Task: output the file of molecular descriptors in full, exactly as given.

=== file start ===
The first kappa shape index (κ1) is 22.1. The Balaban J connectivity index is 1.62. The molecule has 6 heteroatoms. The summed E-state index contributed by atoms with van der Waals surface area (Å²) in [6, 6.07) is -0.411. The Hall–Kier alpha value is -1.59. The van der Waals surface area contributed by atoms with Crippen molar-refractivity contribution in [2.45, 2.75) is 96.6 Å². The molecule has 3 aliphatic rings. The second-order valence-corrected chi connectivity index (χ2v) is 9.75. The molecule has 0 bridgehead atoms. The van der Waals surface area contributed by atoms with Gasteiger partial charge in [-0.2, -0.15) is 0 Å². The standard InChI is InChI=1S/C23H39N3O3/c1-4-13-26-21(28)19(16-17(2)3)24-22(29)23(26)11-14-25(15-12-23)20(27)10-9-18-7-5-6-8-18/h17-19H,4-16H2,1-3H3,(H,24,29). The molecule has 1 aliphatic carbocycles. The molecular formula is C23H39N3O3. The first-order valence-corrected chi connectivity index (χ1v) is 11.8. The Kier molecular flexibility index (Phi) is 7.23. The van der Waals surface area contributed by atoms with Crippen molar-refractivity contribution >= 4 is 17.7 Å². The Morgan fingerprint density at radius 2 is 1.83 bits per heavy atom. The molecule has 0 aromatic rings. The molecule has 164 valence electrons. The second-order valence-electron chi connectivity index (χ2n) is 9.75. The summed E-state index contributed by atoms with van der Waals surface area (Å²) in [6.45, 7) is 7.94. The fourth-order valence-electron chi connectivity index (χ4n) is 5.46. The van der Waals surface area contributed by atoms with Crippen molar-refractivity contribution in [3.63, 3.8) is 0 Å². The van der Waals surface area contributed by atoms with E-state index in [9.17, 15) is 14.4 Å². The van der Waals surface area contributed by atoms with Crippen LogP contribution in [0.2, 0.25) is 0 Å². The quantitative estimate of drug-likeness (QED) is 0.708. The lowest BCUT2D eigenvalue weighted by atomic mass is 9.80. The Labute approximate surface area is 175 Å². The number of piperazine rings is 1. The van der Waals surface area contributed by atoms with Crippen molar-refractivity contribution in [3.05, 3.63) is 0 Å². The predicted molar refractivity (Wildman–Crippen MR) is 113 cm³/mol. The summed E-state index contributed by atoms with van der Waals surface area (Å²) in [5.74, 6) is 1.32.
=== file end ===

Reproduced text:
The first kappa shape index (κ1) is 22.1. The Balaban J connectivity index is 1.62. The molecule has 6 heteroatoms. The summed E-state index contributed by atoms with van der Waals surface area (Å²) in [6, 6.07) is -0.411. The Hall–Kier alpha value is -1.59. The van der Waals surface area contributed by atoms with Crippen molar-refractivity contribution in [2.45, 2.75) is 96.6 Å². The molecule has 3 aliphatic rings. The second-order valence-corrected chi connectivity index (χ2v) is 9.75. The molecule has 0 bridgehead atoms. The van der Waals surface area contributed by atoms with Gasteiger partial charge in [-0.2, -0.15) is 0 Å². The standard InChI is InChI=1S/C23H39N3O3/c1-4-13-26-21(28)19(16-17(2)3)24-22(29)23(26)11-14-25(15-12-23)20(27)10-9-18-7-5-6-8-18/h17-19H,4-16H2,1-3H3,(H,24,29). The molecule has 1 aliphatic carbocycles. The molecular formula is C23H39N3O3. The first-order valence-corrected chi connectivity index (χ1v) is 11.8. The Kier molecular flexibility index (Phi) is 7.23. The van der Waals surface area contributed by atoms with Crippen molar-refractivity contribution >= 4 is 17.7 Å². The Morgan fingerprint density at radius 2 is 1.83 bits per heavy atom. The molecule has 0 aromatic rings. The molecule has 164 valence electrons. The second-order valence-electron chi connectivity index (χ2n) is 9.75. The summed E-state index contributed by atoms with van der Waals surface area (Å²) in [6.45, 7) is 7.94. The fourth-order valence-electron chi connectivity index (χ4n) is 5.46. The van der Waals surface area contributed by atoms with Crippen molar-refractivity contribution in [3.63, 3.8) is 0 Å². The van der Waals surface area contributed by atoms with E-state index in [9.17, 15) is 14.4 Å². The van der Waals surface area contributed by atoms with Crippen LogP contribution in [0.2, 0.25) is 0 Å². The quantitative estimate of drug-likeness (QED) is 0.708. The lowest BCUT2D eigenvalue weighted by atomic mass is 9.80. The Labute approximate surface area is 175 Å². The number of piperazine rings is 1. The van der Waals surface area contributed by atoms with Crippen molar-refractivity contribution in [3.05, 3.63) is 0 Å². The predicted molar refractivity (Wildman–Crippen MR) is 113 cm³/mol. The summed E-state index contributed by atoms with van der Waals surface area (Å²) in [5.74, 6) is 1.32.